How do you bill for a contract attorney? Very carefully...

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Published on 10/3/05

Until well into the post-World War II era, legal fees were based not only on the time spent, but also the nature of the service, the result achieved and the amount at stake. Charging an appropriate legal fee was a matter of professional judgment.

That changed in the mid-1960s when clients began demanding detailed billing statements and lawyers used time records -- reflected in hourly billing rates -- as a management tool. Because that approach doesn't address value and benefits, clients have increasingly nudged firms to turn to outsourcing as a new form of value. USA Today recently carried a "snapshot" stating that 47 percent of legal service firms have outsourced a portion of their business.

The principle of outsourcing is fundamental: Do what you do best and let others do what they do best, most efficiently and at least cost to both you and the client.

Many firms, both large and small, thus use "contract lawyers" to provide legal counsel at reduced cost. Contract attorneys can contribute to work and cost efficiencies if used correctly as a transparent resource (thanks to technology) that offers a win-win solution for firms and clients.

Yet one crucial question determines the extent of cost savings: When you have a contract attorney work for you, how do you bill your client?

This issue has been litigated and the conclusion is that the contract attorney is not an out-of-pocket cost for billing purposes. Firms are not required to bill the client at the cost to them for the contract attorney's time. They may bill at an "attorney's rate," a standard flat rate, or any rate that is established in the engagement agreement and is acceptable to the client.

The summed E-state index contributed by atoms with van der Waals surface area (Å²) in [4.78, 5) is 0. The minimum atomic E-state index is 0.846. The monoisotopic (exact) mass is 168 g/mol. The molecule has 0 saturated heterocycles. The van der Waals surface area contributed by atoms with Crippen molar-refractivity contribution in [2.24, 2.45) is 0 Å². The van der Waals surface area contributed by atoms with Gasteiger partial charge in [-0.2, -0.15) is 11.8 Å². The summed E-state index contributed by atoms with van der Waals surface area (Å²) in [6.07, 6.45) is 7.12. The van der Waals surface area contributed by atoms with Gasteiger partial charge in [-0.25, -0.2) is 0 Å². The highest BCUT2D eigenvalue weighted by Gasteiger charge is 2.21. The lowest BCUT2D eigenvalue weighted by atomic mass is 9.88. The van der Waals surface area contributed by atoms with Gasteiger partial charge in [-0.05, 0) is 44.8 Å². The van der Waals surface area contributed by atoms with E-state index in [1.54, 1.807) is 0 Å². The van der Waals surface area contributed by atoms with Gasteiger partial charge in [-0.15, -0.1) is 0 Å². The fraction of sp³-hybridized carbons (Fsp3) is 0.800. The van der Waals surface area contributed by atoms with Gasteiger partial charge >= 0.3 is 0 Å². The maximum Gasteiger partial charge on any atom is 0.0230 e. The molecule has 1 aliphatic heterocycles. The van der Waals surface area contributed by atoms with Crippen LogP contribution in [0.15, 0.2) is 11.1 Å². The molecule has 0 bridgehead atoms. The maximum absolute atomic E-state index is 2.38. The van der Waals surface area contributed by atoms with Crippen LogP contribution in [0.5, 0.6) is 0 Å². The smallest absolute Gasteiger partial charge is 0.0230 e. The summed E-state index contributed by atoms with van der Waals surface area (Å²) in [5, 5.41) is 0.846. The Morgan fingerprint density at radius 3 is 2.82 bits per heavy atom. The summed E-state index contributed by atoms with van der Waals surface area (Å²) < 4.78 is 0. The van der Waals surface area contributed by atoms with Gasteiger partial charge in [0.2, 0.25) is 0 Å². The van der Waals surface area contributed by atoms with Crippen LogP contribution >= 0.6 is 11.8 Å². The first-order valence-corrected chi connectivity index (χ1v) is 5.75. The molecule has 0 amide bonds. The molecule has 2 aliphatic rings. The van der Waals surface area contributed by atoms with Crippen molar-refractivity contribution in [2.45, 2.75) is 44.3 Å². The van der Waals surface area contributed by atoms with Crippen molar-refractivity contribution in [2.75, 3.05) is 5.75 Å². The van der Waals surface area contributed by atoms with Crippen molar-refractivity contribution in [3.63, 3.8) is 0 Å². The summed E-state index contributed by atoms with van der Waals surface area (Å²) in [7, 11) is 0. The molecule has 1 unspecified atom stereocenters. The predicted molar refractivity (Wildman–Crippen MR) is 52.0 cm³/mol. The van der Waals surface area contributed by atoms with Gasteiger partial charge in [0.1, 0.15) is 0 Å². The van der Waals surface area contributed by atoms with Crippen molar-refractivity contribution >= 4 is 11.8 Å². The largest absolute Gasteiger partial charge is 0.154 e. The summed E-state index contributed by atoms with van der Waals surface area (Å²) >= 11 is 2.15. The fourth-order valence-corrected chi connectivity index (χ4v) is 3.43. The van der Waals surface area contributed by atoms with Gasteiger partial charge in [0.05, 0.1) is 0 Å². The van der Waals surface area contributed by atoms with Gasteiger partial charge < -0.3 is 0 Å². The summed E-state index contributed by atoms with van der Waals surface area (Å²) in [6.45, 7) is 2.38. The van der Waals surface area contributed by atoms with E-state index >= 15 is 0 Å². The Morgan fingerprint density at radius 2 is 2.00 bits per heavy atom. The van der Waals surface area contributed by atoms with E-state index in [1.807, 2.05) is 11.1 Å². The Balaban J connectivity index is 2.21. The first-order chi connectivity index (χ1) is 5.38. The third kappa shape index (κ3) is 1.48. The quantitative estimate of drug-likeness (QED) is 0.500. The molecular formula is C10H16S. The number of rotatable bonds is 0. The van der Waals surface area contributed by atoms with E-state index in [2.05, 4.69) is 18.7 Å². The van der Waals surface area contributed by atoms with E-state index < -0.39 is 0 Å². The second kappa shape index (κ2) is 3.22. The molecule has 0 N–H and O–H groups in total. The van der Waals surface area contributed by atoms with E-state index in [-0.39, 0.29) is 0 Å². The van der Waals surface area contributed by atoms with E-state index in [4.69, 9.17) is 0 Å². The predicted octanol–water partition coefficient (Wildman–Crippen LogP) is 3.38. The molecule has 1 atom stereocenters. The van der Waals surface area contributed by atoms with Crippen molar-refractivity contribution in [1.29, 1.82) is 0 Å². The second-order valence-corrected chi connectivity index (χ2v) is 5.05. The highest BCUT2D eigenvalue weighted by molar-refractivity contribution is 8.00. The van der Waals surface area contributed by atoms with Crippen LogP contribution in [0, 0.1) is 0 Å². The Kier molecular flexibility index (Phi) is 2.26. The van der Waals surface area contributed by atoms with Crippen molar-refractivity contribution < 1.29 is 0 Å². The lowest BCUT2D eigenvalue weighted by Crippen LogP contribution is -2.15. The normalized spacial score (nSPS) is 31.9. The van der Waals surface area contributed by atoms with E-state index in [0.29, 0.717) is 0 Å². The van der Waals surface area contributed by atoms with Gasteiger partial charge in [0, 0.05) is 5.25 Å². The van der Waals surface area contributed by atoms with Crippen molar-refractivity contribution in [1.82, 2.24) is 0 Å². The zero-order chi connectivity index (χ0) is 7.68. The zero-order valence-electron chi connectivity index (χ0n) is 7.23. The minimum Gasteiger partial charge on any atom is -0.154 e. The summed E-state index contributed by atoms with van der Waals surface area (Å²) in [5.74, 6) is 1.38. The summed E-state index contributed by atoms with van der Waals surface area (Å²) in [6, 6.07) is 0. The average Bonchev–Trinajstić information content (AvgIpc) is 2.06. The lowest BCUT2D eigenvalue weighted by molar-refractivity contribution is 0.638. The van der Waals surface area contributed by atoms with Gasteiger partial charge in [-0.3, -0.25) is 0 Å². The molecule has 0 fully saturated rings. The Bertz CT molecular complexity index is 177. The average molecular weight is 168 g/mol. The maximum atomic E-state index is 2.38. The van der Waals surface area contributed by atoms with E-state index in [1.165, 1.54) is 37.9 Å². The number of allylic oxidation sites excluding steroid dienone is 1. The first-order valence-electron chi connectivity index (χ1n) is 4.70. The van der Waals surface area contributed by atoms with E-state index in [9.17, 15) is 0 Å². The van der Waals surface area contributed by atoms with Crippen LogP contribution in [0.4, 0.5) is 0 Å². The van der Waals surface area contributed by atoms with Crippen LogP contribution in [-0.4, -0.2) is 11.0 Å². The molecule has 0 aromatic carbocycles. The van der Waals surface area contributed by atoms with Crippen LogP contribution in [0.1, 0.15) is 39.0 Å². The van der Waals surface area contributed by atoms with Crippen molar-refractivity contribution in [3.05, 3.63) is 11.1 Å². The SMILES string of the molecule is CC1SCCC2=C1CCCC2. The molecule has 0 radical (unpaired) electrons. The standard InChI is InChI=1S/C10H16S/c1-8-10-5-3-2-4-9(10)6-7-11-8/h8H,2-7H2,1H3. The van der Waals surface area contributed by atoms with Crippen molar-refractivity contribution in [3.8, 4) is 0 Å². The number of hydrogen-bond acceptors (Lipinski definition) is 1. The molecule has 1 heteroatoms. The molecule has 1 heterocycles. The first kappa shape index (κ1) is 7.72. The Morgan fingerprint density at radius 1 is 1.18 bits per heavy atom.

The rate can be high enough to cover "overhead" expenses of the firm's own staff, such as secretarial help, paralegals, word-processors and so on. The rate can also be higher than merely covering overhead; a profit element can be included. It is all a function of the agreement between the firm and the client.

Such an arrangement can carry the perils and pitfalls of "fee-splitting," and thus be covered under the Code of Professional Conduct. Model Rule 1.5 declares that fee-splitting is acceptable if both lawyers involved contribute something of value, if the client agrees in writing, and if the total fee is reasonable.

This is distinctly different from a situation where you outsource a service such as photocopying; in the contract lawyer arrangement the outsourcing attorney contributes (presumably) oversight of the outsourced legal work and interfaces with the client on how that legal work is applied.

A second, equally obvious concern can be surprisingly overlooked: The attorneys involved should have their own arrangement down in writing. Courts across the country have ruled that referral or split fees cannot be collected in full if there is not full documentation from either the client or the attorney side.

Attorneys who don't get written confirmation of an outsourcing agreement are like the cobbler's children who go without shoes. They obviously have been ineffectual in taking care of themselves if their only recourse to secure an undocumented referral fee is to sue.

And when there's money involved, even lawyers can have selective memories.

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